Pharmacology published a study in 2016 looking at medical marijuana for migraines, specifically in relation to its effects on serotonin, with very positive results. You’ll notice that neither study looked at CBD in isolation from other cannabinoids (which is an issue with a lot of research on CBD and pain). Truthfully, the research on CBD alone just isn’t sufficient to make any pronouncements about its effects on headache pain.
It makes no sense to me that something that helps with anxiety has an irritability side effect – as a lot of my anxiety is co-mingled naturally with irritability. Further, I have noticed none of these side effects, given that if you become fatigued or sleepy, you adjust dose the next day. So I don’t call that a side effect – rather – an effect of taking too much.
In addition to acting on the brain, CBD influences many body processes. That’s due to the endocannabinoid system (ECS), which was discovered in the 1990s, after scientists started investigating why pot produces a high. Although much less well-known than the cardiovascular, reproductive, and respiratory systems, the ECS is critical. “The ECS helps us eat, sleep, relax, forget what we don’t need to remember, and protect our bodies from harm,” Marcu says. There are more ECS receptors in the brain than there are for opioids or serotonin, plus others in the intestines, liver, pancreas, ovaries, bone cells, and elsewhere.
Arterial Ischemic Stroke occurs when blood flow in an artery to the brain is blocked due to narrowness of the artery or the formation of a blood clot. Neonatal (i.e. newborn) Arterial Ischemic Stroke grimly means there is a condition specific to infants. Woefully little is known about NAIS, but it can certainly lead to lifelong disabilities and/or brain injury. Currently, there is no effective treatment.
High blood pressure is a globally ubiquitous issue. This study explores the connection between CBD and a reduction in blood pressure. It is particularly unique as it is noted that “there are no dedicated studies in humans to date, to our knowledge, looking at the effect of CBD on either resting cardiovascular measurement or on the responses to stress, with continuous monitoring of CV parameters.”
Cannabis oil preparations have been used historically in medicine for millennia. Only recently, cannabis and chemically-related compounds have come back to being considered of beneficial value. A prominent compound found in cannabis, CBD, or cannabidiol, has been shown to have some benefits. What is CBD oil good for? Find out all about CBD, including the extensive CBD oil benefits list, CBD oil uses and the many different CBD oil forms.
At the top of our ranking is Portland-based Lazarus Naturals, which has honed a reputation for high-quality, affordable CBD. Their consciously crafted CBD is sourced from organic, Oregon-grown hemp which the company controls from seed to sale. With low prices, a robust assistance program, free shipping, and a 30-day, no questions asked return policy, you really can’t go wrong with Lazarus Naturals.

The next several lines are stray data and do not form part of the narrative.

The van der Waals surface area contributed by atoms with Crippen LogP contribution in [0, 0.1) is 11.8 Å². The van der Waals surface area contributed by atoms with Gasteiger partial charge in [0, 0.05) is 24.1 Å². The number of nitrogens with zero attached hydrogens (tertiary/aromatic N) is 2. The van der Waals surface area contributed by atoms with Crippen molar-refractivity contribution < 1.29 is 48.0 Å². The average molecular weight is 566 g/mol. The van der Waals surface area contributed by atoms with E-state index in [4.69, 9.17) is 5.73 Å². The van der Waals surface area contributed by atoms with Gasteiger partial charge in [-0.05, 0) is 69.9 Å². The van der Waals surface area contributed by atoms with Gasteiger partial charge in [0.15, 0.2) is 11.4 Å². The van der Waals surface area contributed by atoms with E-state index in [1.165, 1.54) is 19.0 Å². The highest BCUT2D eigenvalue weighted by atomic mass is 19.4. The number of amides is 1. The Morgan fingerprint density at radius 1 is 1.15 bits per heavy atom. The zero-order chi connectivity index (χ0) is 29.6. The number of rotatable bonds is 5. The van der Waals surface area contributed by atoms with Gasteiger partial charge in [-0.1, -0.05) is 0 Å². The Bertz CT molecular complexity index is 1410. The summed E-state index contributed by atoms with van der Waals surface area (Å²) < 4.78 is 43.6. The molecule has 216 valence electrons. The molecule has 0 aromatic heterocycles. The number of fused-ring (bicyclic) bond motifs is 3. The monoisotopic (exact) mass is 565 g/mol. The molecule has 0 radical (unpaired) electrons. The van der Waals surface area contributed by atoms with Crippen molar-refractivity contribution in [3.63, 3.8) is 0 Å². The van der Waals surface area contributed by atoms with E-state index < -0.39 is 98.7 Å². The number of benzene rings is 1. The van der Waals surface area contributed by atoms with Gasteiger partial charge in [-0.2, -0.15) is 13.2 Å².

When administered alone, CBD is an effective anticonvulsant in maximal electrical shock (MES), magnesium-free, 4-aminopyridine, and audiogenic models (7, 8). Co-administration with AEDs leads to various effects; anticonvulsant effects of CBD are enhanced with phenytoin or phenobarbital but decreased with chlordiazepoxide, clonazepam, trimethadione, and ethosuximide. In a recent study using an acute pilocarpine model, although CBD administration reduced the number of animals displaying seizure activity, CBD did not appear to have any significant effect on the number of seizures per animal (7).
John Staughton is a traveling writer, editor, and publisher who earned his English and Integrative Biology degrees from the University of Illinois in Champaign, Urbana (USA). He is the co-founder of a literary journal, Sheriff Nottingham, and calls the most beautiful places in the world his office. On a perpetual journey towards the idea of home, he uses words to educate, inspire, uplift and evolve.
Customer Service: We’ve always received fast, informative responses to our queries about products and practices, but there are definitely customers out there who have not. A quick perusal of reviews shows customers who had issues with unaddressed orders. It’s hard to know exactly what the problem is in these situations, but the company’s strict return policy (seven days for unopened products only) probably doesn’t help. It should be noted that the company has a solid base of very satisfied customers as well.
At this time, there does seem to be a growing body of basic pharmacologic data suggesting there may be a role for CBD, especially in the treatment of refractory epilepsy. However, given the lack of well-controlled trials, we must also ask if we are getting ahead of ourselves. Clearly, this is an emotionally and politically charged issue. If this were any other uninvestigated pharmaceutical compound, would we feel as compelled to make the agent widely available before statistically valid class 1 evidence was available for review? Until data from well-designed clinical trials are available and reliable, and standardized CBD products that are produced using GMP are available, caution must be exercised in any consideration of using CBD for the treatment of epilepsy. In the meantime, based upon promising preliminary data, further clinical research should be wholeheartedly pursued.
A survey of patients seen in a tertiary epilepsy center found that 21% of patients admitted to using marijuana in the last year, and 24% of patients believed marijuana to be effective for their seizures (10). While interesting, this anecdotal observation does not rise to the level of evidence needed to evaluate a potential new therapeutic modality.